It’s possible to do payroll in-house via software programs, but these can be costly or leave your business exposed to liability in case of error, Ryder says. This is harder on small businesses. An easier solution is to use an accountant, payroll company or HR consultancy. Whichever way you choose for your organization, he recommends a provider with SOC 1 (Service Organization Controls), Type 2 certification. “This ensures the company has a good process, including checks and balances to ensure they do it accurately,” he says.

Employee Handbook

Many entrepreneurs think that if they don’t have a formal handbook, the labor laws already in place will protect them if anything bad happens, and that having no formal policies will allow them more flexibility and protection. Nothing could be further from the truth, Ryder says.

“If a problem comes up, the first document that will be subpoenaed will be that handbook, and if you don’t have one, it weakens your case to say ‘We don’t have a policy about that.’ If you have no living document written up, you have no leg to stand on,” he says. You can’t just rely on the laws already on the books. You need to demonstrate a good-faith effort to create a living document and relate it to your company and share it with your employees.

“No one reinvents the wheel these days,” he says. There are templates online to get you started, but once you put something together, it needs to be reviewed by a professional to make sure it addresses all appropriate issues. And it will need to be amended as your company grows. Laws multiply with your size, he says.

Safety and Workers’ Comp

“Safety is one of those areas that, until you have an issue, most people won’t appreciate the need for,” Ryder says. The problem with this is that safety can’t be neglected, and many safety laws apply even to very small organizations. OSHA has reporting requirements that need to be researched for every organization, he says.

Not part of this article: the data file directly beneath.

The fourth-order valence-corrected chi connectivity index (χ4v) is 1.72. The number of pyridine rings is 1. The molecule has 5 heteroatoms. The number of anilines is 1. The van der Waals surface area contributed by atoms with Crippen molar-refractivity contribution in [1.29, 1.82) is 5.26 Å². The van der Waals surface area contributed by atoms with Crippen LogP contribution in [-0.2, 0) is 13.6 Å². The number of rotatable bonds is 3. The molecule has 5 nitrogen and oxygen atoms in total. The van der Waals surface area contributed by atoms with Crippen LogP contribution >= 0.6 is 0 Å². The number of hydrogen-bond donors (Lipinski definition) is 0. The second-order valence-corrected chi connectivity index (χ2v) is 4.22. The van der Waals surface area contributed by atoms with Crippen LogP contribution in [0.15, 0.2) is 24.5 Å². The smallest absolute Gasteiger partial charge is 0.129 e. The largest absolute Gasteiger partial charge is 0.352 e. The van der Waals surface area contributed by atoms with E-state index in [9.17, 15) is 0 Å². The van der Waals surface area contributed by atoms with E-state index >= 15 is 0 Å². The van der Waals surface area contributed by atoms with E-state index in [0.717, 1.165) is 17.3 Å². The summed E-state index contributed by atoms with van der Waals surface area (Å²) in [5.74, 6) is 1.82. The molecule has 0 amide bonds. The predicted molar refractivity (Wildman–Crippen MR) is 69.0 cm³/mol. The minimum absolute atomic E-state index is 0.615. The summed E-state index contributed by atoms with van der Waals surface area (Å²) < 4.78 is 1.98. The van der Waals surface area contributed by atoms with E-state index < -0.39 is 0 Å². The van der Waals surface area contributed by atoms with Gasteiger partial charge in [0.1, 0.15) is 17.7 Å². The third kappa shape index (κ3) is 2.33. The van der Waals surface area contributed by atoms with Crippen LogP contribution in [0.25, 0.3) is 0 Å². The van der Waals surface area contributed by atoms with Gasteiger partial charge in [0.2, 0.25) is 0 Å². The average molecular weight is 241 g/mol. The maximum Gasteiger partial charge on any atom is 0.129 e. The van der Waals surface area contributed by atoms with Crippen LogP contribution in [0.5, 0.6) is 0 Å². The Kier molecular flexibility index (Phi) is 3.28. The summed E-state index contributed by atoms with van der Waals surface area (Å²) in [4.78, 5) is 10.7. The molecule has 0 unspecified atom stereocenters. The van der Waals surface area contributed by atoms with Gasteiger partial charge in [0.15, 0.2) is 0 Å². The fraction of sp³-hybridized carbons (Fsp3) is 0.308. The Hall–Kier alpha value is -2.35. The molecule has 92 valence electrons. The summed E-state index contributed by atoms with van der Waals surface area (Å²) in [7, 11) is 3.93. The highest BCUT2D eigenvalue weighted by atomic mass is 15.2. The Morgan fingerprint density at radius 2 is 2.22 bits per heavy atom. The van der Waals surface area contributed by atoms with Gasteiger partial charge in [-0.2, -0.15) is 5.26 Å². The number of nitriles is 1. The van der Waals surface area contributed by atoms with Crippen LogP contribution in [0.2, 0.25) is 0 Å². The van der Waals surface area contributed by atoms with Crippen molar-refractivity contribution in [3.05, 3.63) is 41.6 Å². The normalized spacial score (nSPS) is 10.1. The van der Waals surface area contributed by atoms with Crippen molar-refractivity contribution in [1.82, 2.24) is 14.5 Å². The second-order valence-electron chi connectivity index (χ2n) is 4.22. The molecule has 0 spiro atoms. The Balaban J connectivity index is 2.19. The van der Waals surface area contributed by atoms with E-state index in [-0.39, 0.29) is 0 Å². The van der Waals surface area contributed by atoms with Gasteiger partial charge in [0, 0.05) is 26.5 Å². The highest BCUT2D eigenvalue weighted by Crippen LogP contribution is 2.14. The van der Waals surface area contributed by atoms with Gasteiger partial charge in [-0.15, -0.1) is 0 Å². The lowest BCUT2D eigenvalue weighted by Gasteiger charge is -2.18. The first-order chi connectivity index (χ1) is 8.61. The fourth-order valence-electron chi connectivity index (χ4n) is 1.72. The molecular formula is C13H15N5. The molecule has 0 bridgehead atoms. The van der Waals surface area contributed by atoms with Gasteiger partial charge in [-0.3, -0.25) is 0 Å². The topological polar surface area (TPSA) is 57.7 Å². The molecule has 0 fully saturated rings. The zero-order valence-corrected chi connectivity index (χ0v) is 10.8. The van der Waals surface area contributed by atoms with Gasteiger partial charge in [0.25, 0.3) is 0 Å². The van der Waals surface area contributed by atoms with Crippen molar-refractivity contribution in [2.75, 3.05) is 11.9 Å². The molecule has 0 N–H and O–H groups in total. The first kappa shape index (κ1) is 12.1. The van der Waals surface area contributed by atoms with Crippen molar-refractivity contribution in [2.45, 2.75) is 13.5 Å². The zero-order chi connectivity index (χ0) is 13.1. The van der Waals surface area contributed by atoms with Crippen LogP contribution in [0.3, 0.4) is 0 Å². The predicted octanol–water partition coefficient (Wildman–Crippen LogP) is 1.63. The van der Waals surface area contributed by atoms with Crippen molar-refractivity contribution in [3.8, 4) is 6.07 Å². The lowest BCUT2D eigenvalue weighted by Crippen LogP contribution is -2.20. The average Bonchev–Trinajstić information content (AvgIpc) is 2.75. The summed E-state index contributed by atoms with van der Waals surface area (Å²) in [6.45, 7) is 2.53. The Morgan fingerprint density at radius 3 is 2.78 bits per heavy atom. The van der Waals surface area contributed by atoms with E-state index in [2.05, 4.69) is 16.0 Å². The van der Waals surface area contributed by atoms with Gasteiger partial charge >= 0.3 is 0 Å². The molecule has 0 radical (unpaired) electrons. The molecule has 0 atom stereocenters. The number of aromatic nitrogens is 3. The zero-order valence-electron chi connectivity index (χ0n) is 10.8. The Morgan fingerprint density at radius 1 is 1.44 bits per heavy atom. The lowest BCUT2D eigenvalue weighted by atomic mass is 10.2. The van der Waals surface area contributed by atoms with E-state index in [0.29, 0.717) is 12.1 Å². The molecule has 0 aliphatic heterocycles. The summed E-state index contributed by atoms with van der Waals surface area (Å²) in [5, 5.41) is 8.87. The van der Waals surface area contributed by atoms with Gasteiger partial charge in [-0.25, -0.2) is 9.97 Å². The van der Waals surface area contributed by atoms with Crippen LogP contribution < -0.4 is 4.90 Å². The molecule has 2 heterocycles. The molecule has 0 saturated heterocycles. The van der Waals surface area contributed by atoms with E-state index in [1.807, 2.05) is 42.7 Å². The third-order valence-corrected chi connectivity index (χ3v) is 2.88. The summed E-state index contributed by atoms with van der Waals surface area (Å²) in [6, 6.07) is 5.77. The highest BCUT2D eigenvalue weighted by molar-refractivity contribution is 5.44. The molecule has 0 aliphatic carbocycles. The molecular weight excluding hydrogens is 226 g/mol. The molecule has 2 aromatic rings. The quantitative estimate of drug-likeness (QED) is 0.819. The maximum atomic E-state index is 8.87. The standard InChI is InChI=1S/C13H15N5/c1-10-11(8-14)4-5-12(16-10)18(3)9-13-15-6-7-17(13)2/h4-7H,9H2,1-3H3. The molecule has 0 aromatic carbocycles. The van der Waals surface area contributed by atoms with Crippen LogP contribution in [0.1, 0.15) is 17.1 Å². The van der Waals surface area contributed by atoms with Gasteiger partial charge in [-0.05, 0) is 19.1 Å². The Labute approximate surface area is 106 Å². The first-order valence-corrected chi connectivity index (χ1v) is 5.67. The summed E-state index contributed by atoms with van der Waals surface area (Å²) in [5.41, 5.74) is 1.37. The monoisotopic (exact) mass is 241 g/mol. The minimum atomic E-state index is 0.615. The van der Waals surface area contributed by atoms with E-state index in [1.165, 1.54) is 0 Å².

Workers’ compensation insurance is also an important safety and budgetary consideration, and one that many employers fear.

Fortunately, both of these issues can be helped tremendously with a comprehensive safety program. “There are indicators that lead up to an accident in most cases. Once there’s an accident and it’s a reportable incident, it will cause a detrimental impact to bottom line,” Ryder says. You will be responsible for some medical expenses, and your workers’ comp rates can go up. If you prevent accidents and injuries with a safety program and training, he says, it speaks to your intent that you value employee safety and are trying to do the right thing. Employees, especially those in industrial fields, need to hear or read a little bit of safety information every day, he says. They want to know this is important to their employer.

Plus, if you do well and have few or no injuries, your rates can go down or you can get dividends back, he says. Beyond these financial incentives, if the Labor Department or OSHA ever shows up for an inspection and you have nothing to show, they won’t give you a break on any violations they find, he says. “A safety program and a review of your workers’ comp insurance can take your risk of liability off your plate and let you focus on your business,” Ryder says.